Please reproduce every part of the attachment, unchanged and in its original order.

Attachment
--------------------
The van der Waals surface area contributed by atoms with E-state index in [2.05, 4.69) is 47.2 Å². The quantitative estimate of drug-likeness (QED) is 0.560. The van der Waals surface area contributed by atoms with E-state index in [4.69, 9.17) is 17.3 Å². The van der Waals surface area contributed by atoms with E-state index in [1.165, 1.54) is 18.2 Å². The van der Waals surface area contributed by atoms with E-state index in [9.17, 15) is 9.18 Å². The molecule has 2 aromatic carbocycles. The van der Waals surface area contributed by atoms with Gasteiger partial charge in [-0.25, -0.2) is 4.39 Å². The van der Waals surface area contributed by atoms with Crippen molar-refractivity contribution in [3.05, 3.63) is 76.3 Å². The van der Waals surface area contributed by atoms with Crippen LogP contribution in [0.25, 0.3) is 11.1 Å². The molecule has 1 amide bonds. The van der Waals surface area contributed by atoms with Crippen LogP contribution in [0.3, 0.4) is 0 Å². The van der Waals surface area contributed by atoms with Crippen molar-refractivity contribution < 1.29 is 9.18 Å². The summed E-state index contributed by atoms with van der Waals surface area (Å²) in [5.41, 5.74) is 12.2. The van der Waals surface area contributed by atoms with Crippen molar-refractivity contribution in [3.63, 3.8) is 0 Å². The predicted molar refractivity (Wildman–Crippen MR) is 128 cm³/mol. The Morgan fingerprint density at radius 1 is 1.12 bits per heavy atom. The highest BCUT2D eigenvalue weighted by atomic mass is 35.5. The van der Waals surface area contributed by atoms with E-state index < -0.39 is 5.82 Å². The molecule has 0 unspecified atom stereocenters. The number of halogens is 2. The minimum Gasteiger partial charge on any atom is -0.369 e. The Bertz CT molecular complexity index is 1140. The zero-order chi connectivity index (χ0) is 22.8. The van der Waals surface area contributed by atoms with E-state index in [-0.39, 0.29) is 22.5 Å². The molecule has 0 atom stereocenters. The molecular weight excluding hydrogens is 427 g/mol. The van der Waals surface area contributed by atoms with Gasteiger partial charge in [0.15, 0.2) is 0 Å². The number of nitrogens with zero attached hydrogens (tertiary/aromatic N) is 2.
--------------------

The van der Waals surface area contributed by atoms with E-state index in [2.05, 4.69) is 47.2 Å². The quantitative estimate of drug-likeness (QED) is 0.560. The van der Waals surface area contributed by atoms with E-state index in [4.69, 9.17) is 17.3 Å². The van der Waals surface area contributed by atoms with E-state index in [1.165, 1.54) is 18.2 Å². The van der Waals surface area contributed by atoms with E-state index in [9.17, 15) is 9.18 Å². The molecule has 2 aromatic carbocycles. The van der Waals surface area contributed by atoms with Gasteiger partial charge in [-0.25, -0.2) is 4.39 Å². The van der Waals surface area contributed by atoms with Crippen molar-refractivity contribution in [3.05, 3.63) is 76.3 Å². The van der Waals surface area contributed by atoms with Crippen LogP contribution in [0.25, 0.3) is 11.1 Å². The molecule has 1 amide bonds. The van der Waals surface area contributed by atoms with Crippen LogP contribution in [0.3, 0.4) is 0 Å². The van der Waals surface area contributed by atoms with Crippen molar-refractivity contribution < 1.29 is 9.18 Å². The summed E-state index contributed by atoms with van der Waals surface area (Å²) in [5.41, 5.74) is 12.2. The van der Waals surface area contributed by atoms with Crippen molar-refractivity contribution in [3.63, 3.8) is 0 Å². The predicted molar refractivity (Wildman–Crippen MR) is 128 cm³/mol. The Morgan fingerprint density at radius 1 is 1.12 bits per heavy atom. The highest BCUT2D eigenvalue weighted by atomic mass is 35.5. The van der Waals surface area contributed by atoms with E-state index < -0.39 is 5.82 Å². The molecule has 0 unspecified atom stereocenters. The number of halogens is 2. The minimum Gasteiger partial charge on any atom is -0.369 e. The Bertz CT molecular complexity index is 1140. The zero-order chi connectivity index (χ0) is 22.8. The van der Waals surface area contributed by atoms with E-state index in [-0.39, 0.29) is 22.5 Å². The molecule has 0 atom stereocenters. The molecular weight excluding hydrogens is 427 g/mol. The van der Waals surface area contributed by atoms with Gasteiger partial charge in [0.15, 0.2) is 0 Å². The number of nitrogens with zero attached hydrogens (tertiary/aromatic N) is 2.